The Lancet, August 2011, vol.378, iss.9793, pp.795-803. Available From:Link to Source
This study evaluates the effectiveness of an intervention in which mobile phone text-message reminders are sent to Kenyan health workers with the aim of enhancing their adherence to malaria treatment guidelines. The authors designed and implemented a cluster-randomised controlled trial involving all 107 rural government health facilities of 11 districts presenting high malaria prevalence. The sample of health facilities was randomly divided into an intervention and a control group. During a 6-month period, health workers from the intervention area were sent a series of 10 different text messages (two messages for each weekday) reminding them of key recommendations from the Kenyan national malaria guidelines and from training manuals. The same 10 messages were sent over the study period. The program was implemented from May 2009 to October 2009 and involved 119 health workers and approximately 2,100 children from Greater Kwale, Greater Kisii, and Gucha.
The data originate from three health facility surveys conducted before the intervention started and again 6 and 12 months after baseline. On the day of the survey, study nurses identified all sick children younger than 5 years and gathered data on children's age, weight, temperature, history of fever, absence of routine negative malaria tests, and signs of severe disease. A structured interview with children's caregivers was also conducted for children eligible for artemether-lumefantrine (AL) treatment. The information collected includes the previous use of anti-malarials, routine diagnostic results, and drugs prescribed. The research team also gathered data on health workers (for example, demographic information) and health facilities (for example, availability of drugs, retrospective malaria morbidity). The analysis is performed using a difference-in-differences model, which includes a treatment dummy variable, two time dummy variables, and two interaction terms between treatment status and each time dummy variable.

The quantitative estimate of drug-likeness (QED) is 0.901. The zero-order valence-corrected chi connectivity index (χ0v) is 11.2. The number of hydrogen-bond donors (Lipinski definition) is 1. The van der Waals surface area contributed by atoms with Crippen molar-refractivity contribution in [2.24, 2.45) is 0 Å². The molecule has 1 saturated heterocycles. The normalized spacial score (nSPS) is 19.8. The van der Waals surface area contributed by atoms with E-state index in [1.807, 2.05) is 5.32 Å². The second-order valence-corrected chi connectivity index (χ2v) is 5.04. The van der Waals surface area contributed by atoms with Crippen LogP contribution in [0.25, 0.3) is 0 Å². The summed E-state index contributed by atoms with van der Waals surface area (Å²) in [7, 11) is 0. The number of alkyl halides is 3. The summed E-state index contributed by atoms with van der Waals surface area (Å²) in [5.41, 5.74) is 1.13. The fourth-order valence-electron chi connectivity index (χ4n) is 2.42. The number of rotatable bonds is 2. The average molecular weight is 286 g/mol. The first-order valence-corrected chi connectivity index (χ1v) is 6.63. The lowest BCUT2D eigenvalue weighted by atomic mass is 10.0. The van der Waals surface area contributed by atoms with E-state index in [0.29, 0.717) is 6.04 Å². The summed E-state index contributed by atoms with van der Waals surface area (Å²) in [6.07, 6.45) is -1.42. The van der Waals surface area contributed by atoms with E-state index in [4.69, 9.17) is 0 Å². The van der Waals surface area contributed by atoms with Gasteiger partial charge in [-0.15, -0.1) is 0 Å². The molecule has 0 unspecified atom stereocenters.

The intervention appears to have improved the quality of AL management. For the first follow-up survey (immediately after the intervention ended), significant results were found on the following outcomes: prescription of AL treatment (with a 16.2-percent increase), providing the first dose at the health facility (31.6-percent increase), counselling to take the second dose after 8 hours (32-percent increase), and counselling on what to do in the case of vomiting (20.1-percent increase). Fairly similar results were found at the second follow-up survey (6 months after the intervention ended): providing the first dose at the health facility (24.1-percent increase), counselling to take the second dose after 8 hours (27.5-percent increase), counselling to take AL after meal (24.5-percent increase), and counselling on what to do in the case of vomiting (24.5-percent increase).
The authors compare these results to those obtained in the literature assessing alternative strategies aimed at improving health workers' adherence to treatment guidelines. They notably point out a Kenyan study in which in-service training and passive distribution of job aids had failed to improve case-management practices (Wasunna et al., 2010) . However, the authors stress that their findings do not imply that text-messaging should be favoured over traditional case-management interventions such as in-service training, supervision, dissemination of guidelines, and job aids. Indeed, they argue that text-messaging should be used as a complement to existing strategies rather than as an alternative. The authors conclude by mentioning that a cost-effectiveness analysis was being undertaken at the time of publication and should provide additional insights to evaluate the pertinence and feasibility of scaling up the intervention.